There are so many editorial steps in traditional publishing, even after the book is written and revised. An agent will give editorial notes, an editor will give notes…and after several rounds of that, there’s copyediting, proofreading, typesetting. There are so many different sets of eyes that look at a traditionally published book. I believe it’s almost impossible to achieve that level of polish for a book without that traditional process.

    Which is why I have no interest in following the self-publishing route again. I want my work to be the absolute best it can be. And I know that I can’t achieve that alone. I know there’s a lot of “us versus them” and “editors are evil gatekeepers” out there…but truth be told, I’ve never felt that way. And not because I’ve had success. In fact, I’ve wracked up an impressive collection of rejections. But the way I see it? Those projects weren’t ready. As much as it pains me to admit it, my first novel was concept and not a whole lot else. Looking back, I understand why it was rejected. And I’d like to think I learned from the experience and made the second book better.

    There are definitely days when I don’t feel quite this positive or philosophical about rejection – those days when all I want to do is eat chocolate and cry. Oh yeah. But, AFTER I read that “no”, when I have a chance to step back and really think about it, I realize I see the rejection as a challenge. Rather than throw up my ego and my novel and say “they just didn’t understand” or “they made a mistake”, I feel challenged to write an even BETTER book next time. To take the feedback and my own thoughts about my work and learn from it. Get a little closer next time. NEXT TIME I’ll knock their socks off. Next time the novel won’t just be a concept or a character. It’ll be the whole shebang.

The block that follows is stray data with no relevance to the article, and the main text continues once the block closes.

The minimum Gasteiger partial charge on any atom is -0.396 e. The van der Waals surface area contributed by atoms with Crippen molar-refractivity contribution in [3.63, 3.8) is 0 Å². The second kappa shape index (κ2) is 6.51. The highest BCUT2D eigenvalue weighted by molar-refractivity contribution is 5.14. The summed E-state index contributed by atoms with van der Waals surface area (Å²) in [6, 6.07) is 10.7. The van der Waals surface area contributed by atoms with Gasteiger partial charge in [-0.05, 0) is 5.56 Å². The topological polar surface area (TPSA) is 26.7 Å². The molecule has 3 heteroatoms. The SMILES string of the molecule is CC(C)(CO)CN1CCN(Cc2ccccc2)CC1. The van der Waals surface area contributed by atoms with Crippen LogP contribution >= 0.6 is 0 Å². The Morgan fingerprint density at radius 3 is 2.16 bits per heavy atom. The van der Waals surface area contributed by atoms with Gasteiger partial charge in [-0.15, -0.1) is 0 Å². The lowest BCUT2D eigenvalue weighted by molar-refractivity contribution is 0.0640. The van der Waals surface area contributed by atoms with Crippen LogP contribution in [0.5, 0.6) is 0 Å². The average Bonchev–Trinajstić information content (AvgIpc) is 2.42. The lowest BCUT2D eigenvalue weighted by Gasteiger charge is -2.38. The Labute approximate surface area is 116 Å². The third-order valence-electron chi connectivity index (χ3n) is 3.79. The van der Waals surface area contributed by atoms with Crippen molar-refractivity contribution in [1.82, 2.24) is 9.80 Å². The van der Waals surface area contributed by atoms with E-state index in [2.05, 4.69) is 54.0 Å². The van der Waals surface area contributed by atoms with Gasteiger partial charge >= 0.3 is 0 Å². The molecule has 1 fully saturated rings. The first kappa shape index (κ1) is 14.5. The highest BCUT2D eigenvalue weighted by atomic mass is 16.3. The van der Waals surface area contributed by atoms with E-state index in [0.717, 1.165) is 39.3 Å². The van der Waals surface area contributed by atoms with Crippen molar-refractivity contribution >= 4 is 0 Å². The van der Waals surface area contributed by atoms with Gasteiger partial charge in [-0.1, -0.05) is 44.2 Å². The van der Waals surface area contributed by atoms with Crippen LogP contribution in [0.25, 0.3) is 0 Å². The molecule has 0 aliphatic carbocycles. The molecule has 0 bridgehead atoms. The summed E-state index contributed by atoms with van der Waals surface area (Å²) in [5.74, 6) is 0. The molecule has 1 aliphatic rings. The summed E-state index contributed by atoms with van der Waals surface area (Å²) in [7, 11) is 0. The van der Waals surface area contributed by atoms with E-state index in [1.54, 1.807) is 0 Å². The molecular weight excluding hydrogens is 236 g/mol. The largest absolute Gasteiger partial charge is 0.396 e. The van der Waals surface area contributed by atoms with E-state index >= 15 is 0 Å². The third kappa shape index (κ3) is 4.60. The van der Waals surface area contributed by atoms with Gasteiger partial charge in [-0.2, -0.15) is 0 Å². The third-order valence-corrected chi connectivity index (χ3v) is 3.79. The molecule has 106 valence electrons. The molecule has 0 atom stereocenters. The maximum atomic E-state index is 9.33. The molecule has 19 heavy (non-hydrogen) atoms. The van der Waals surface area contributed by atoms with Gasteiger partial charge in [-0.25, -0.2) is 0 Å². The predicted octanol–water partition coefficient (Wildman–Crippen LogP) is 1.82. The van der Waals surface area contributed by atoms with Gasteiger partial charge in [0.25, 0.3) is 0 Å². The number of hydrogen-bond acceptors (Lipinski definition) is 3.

So yeah. I’m okay with the gatekeepers. I’m okay with quality control. Because I LIKE that it’s hard. I like that getting a book deal is really ACCOMPLISHING something. Because challenging myself to get to that level makes me a better writer. Trying to do something really hard, often painful, and seemingly impossible makes it feel worth doing.

    If I were to give advice to aspiring authors who were looking for an agent, or to someone thinking about self-publishing, I would say, no matter what you do, start with the book. Write the best damn book you can, and if that one doesn’t find the agent or audience you’d hoped, write another even better one.